While many of the events of the film are condensed into a short time frame for the sake of viewership, the assassination of Darnley and Mary’s subsequent downfall happened in an incredibly short amount of time. After the Rizzio plot, Mary and Darnley remained separated emotionally, if not physically. Their time apart was brief because Mary feared his plots against her rather than a longing for his company. While he underwent a mercury treatment for syphilis, Mary approached him and easily convinced him that they should be reconciled. He was moved to Kirk o’ Field House in Edinburgh (not with his male lover) where Mary was lodged in the rooms above him. 

On the 9th February 1567, Mary visited her husband before she left to attend a wedding and that evening, the tower in which they were staying exploded. Darnley’s body was found in the gardens beyond the tower bearing obvious signs of strangulation. The plot was largely Bothwell’s with the rest of the court drawn into it and with Darnley dead, he now embarked on the second part of the plot; marrying Mary.

The film portrays Bothwell as being drawn into the scheme which goes against his good and dutiful nature. Meanwhile, Mary is a hapless victim drawn into the malicious machinations of her councillors. In reality, many of the councillors had been bullied by Bothwell into their involvement. To make matters worse, Mary made several poor decisions when it came to dealing with Bothwell and the accusations against him in that… she didn’t. In spite of the evidence and claims against him he remained at court and at liberty. Marrying him was the worst possible thing she could do in terms of public opinion but it didn’t stop her.

The loss of support was swift and brutal. The lords who had previously supported Bothwell’s bid for the throne now turned on him but not because it no longer suited them to support someone who until now had been their pawn. Bothwell had become unbearable and Mary’s marriage to him was completely untenable. After a brief conflict which saw no actual battles, Bothwell and Mary were abandoned by her army and she was forced to abdicate. 

Elizabeth’s outrage at the treatment of a fellow queen was short-lived and quickly overcome with the political repercussions where she suggested that she might be granted wardship of the new king James. The French royals had the same concerns. As far as the world was concerned; Mary had acted foolishly and against all the good advice from her friends (and her enemies) and was now facing the consequences. Attention was now solely on her son.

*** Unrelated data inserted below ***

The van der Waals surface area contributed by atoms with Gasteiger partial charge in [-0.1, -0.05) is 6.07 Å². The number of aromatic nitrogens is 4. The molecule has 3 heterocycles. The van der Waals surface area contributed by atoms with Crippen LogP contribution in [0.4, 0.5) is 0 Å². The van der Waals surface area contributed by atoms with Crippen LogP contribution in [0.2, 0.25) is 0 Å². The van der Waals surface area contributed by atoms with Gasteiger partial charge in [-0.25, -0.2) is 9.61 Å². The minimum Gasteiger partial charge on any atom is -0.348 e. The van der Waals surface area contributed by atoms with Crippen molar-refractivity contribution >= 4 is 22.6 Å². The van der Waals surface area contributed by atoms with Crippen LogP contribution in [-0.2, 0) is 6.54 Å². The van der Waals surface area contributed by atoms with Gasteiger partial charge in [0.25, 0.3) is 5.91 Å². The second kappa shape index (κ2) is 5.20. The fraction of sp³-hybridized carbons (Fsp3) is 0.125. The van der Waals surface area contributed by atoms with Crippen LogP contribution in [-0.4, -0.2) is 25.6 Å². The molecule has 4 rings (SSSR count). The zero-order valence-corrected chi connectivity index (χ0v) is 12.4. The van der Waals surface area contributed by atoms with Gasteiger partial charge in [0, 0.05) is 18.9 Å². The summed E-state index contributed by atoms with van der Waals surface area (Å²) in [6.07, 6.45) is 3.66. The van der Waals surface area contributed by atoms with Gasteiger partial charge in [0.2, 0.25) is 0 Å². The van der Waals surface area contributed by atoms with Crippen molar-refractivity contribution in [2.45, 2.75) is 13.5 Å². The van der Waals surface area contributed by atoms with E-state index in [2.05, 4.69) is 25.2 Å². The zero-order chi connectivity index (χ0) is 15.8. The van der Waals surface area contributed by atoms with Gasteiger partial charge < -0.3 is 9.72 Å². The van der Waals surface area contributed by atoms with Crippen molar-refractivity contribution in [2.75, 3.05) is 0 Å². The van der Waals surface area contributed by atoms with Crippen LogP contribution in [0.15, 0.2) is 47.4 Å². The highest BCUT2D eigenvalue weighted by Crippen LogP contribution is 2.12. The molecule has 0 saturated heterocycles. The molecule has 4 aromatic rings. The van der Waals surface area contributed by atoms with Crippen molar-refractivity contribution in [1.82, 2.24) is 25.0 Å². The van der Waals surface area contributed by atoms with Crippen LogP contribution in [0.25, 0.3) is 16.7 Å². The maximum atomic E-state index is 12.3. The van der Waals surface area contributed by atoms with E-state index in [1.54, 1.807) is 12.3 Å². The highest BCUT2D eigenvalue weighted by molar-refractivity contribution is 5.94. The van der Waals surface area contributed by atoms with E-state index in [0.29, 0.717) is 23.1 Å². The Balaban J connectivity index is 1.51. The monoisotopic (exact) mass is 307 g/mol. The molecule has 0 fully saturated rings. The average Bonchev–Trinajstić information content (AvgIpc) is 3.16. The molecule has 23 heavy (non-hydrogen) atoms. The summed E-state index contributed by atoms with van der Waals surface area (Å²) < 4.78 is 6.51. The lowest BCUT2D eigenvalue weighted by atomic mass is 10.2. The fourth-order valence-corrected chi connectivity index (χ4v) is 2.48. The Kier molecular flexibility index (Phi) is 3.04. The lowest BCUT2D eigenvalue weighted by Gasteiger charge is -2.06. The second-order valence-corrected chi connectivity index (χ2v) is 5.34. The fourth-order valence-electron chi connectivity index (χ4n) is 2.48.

Mary vs Elizabeth Round 2: The Road to Fotheringaye

The Film: Having escaped to England, Mary and Elizabeth meet in secret. While they talk, Elizabeth refuses to show her face, still terrified of Mary’s beauty. Elizabeth offers Mary her protection but she cannot raise an army to declare war on Scotland. They argue as Mary begs for help to regain her throne while Elizabeth can only promise safety. Mary asks her to believe in the two of them as sister queens rather than the men who counsel her but Elizabeth reveals she has become more than man than woman.

In response, Mary goes off. She says that her claim to England’s throne is stronger than Elizabeth’s but Elizabeth stops her, revealing that she was so jealous of Mary and everything she had. But now she sees that she has no reason to be because everything she was envious of has brought Mary down. She finalises her offer of protection but Mary believes Elizabeth will have her killed before long. When Elizabeth assures her Mary’s fate is in her own hands, Mary assures her she is being pushed towards Elizabeth’s enemies and it’s Elizabeth’s fault.

We then return to the beginning of the film. This time, Mary’s journey to the block is narrated by Elizabeth who reveals Mary’s supposed treason. Even though she knows the letters that condemn her might not be in Mary’s hand she has to execute her. She also reveals how changed she is, having sacrificed her womanhood for the sake of the throne. She remembers Mary as beautiful and confesses how she has always admired her.